China continues to fight battles with currency speculators, and is dependent on ever larger inputs of local bank credit to keep sputtering growth from declining further.

The slowdown in China is expected: “zombie” factories, empty apartment blocks, ghost town suburbs, mothballed power stations, and expensive infrastructure that nobody needs are everywhere. Steve and Sinclair review a Wall Street Journal report on how China is affecting the global economy and how it is altering the Fed's vision for interest rates. Get the intel.

In the Q & A Segment, CFP Murray Titterington with IQ Wealth joins the A-Team to explore the "Value Trap" when selecting stocks for your portfolio.

Jan 26, 2016

Nobody wants to be described as “easy prey,” but too many new real estate investors are, says investor Justin Pierce in The Washington Post. Unfortunately, he’s right: bad deals and advice abound, carefully calculated to part novices and veterans from their money.

Investors of all stripes must be alert to red flags on each and every investment opportunity. It’s all too easy to be snared by opaque metrics, shady dealings and not-as-advertised properties. Steve and Sinclair review the pros and cons of Crowdfunding real estate projects---the good, the bad, the ugly.

In the Q & A segment, commercial real estate attorney Christopher McNichol of Gust Rosenfeld joins the A Team to discuss the finer points of what happens when a seller suddenly decides to sell to someone else.

Jan 25, 2016

Steve reviews a new Blackrock survey of several thousand investors who say they are holding more cash than even THEY think they should.

Gold expert Nick Grovich sits down with Sinclair to talk about which gold investments are better poised for growth as markets get shaky.

Jan 25, 2016

Steve reviews a new Blackrock survey of several thousand investors who say they are holding more cash than even THEY think they should.

Gold expert Nick Grovich sits down with Sinclair to talk about which gold investments are better poised for growth as markets get shaky.

Jan 21, 2016

The computer systems that run our world—the ones that secure our financial information, protect our privacy and even keep our power grid running—all have a critical, unpatchable weakness, says Christopher Mims writing for the Wall Street Journal. It’s the humans who use them.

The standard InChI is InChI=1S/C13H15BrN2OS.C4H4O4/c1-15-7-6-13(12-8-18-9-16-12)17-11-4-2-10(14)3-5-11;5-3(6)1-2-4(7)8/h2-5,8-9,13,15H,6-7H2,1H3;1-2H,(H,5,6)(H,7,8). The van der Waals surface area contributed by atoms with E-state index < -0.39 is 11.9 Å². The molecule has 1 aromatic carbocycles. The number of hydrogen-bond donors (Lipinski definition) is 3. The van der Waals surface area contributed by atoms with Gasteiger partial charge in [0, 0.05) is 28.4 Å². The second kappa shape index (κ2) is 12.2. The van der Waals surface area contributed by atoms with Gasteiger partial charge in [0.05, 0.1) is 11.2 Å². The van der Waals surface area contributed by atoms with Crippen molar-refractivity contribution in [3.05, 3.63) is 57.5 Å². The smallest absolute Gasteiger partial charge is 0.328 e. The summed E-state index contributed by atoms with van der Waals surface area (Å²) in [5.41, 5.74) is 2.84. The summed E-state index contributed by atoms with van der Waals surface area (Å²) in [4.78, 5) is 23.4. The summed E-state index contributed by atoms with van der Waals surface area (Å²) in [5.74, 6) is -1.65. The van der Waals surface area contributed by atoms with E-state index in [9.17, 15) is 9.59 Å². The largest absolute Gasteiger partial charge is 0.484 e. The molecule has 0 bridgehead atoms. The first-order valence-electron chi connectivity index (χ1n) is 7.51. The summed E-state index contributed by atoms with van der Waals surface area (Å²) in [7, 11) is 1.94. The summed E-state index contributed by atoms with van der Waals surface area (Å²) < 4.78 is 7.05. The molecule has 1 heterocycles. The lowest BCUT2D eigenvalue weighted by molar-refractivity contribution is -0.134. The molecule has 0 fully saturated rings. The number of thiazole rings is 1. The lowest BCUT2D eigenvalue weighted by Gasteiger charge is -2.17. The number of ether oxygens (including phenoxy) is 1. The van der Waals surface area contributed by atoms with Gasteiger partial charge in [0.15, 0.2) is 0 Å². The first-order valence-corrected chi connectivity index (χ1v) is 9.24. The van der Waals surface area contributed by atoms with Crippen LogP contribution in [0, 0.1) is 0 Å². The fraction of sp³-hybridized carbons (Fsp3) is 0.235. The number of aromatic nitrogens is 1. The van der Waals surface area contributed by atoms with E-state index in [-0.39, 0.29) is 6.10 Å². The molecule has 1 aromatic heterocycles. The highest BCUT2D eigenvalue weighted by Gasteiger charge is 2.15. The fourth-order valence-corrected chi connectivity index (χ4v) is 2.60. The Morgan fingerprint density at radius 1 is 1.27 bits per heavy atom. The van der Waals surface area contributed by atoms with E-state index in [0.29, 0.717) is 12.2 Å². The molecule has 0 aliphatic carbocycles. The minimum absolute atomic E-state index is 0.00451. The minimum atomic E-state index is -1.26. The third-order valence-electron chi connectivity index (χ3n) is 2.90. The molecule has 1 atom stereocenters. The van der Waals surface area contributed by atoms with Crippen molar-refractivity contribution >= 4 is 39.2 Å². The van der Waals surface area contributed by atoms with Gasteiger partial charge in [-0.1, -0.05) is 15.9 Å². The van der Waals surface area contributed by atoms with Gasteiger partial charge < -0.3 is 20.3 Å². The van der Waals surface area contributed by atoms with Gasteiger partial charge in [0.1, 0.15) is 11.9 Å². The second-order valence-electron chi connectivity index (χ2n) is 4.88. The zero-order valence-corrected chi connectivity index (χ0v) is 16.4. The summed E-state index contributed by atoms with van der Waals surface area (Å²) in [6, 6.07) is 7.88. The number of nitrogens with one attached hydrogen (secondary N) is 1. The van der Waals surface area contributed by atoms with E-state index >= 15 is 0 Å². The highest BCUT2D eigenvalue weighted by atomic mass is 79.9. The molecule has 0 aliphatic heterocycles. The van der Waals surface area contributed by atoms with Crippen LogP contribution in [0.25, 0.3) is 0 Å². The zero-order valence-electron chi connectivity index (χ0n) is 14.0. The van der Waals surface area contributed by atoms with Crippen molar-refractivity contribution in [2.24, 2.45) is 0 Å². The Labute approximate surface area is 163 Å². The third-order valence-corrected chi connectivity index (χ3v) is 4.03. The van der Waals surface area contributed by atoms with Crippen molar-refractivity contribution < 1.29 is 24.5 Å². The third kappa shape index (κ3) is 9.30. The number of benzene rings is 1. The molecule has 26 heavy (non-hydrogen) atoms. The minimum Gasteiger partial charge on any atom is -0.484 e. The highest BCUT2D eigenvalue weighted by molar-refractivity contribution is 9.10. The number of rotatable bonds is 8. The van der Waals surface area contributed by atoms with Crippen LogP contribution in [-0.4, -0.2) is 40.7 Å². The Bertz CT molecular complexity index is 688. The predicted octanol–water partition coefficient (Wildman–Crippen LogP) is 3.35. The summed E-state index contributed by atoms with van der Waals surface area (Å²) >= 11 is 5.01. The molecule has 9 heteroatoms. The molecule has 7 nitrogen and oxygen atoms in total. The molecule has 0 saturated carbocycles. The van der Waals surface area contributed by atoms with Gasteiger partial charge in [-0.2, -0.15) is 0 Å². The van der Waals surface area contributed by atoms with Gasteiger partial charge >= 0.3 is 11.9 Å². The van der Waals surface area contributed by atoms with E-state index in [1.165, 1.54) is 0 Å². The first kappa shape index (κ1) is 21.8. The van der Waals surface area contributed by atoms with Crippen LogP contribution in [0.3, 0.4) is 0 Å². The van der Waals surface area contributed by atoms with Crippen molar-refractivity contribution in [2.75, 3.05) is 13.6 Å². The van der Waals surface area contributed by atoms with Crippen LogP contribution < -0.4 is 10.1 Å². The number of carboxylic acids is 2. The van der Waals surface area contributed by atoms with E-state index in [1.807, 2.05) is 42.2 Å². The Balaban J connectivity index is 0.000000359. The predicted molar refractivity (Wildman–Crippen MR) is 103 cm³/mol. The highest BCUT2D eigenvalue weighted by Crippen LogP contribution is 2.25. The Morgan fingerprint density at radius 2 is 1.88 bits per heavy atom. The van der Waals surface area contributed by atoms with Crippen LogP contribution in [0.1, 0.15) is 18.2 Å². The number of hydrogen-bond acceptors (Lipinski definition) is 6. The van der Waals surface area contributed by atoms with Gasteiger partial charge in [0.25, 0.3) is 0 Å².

As the toll of data breaches and hacks mounts, and the specter of a “cyber Pearl Harbor” looms, it’s worth asking: how do we defend against a breach not of our computers, but of the minds sitting next to them?
Facebook, for example, is a huge trove of everything from our contacts to our whereabouts, and tons of information about us that we don’t even know we are revealing can be gleaned from it by clever algorithms, from our tastes to our politics.Friending strangers on Facebook through fake accounts— and then leveraging mutual connections to gain access to the network of a mark—is a common tactic of the “social engineering” style of hacking that is proliferating among today's bad guys.

You might ask who would be naive enough to be taken in. The answer is plenty. In one study of 150,000 test emails sent to two of its security partners, researchers at Verizon Enterprise Solutions found that 23% of recipients opened the email, and 11% clicked on the attachment, which under normal circumstances would have carried a payload of malware. Or, as Verizon’s 2015 data breach report so colorfully put it, “a campaign of just 10 emails yields a greater than 90% chance that at least one person will become the criminal’s prey, and from there, it’s bag it, tag it, and sell it to the butcher.”

But how can you keep human error out of the equation, for example,if you’re a J.P. Morgan Chase & Co.—which recently suffered a breach of data about 76 million households—and you have more than 250,000 employees?

Steve and Sinclair review a fascinating Wall Street Journal piece. In the Q & A segment, estate planning attorney Richard Dwornik joins the A-Team to discuss real world situations where a general durable power of attorney in combination with a trust could have worked but didn't, and why. In Segment 4, Steve reviews a real world Sting that you may have thought was just a story for a movie.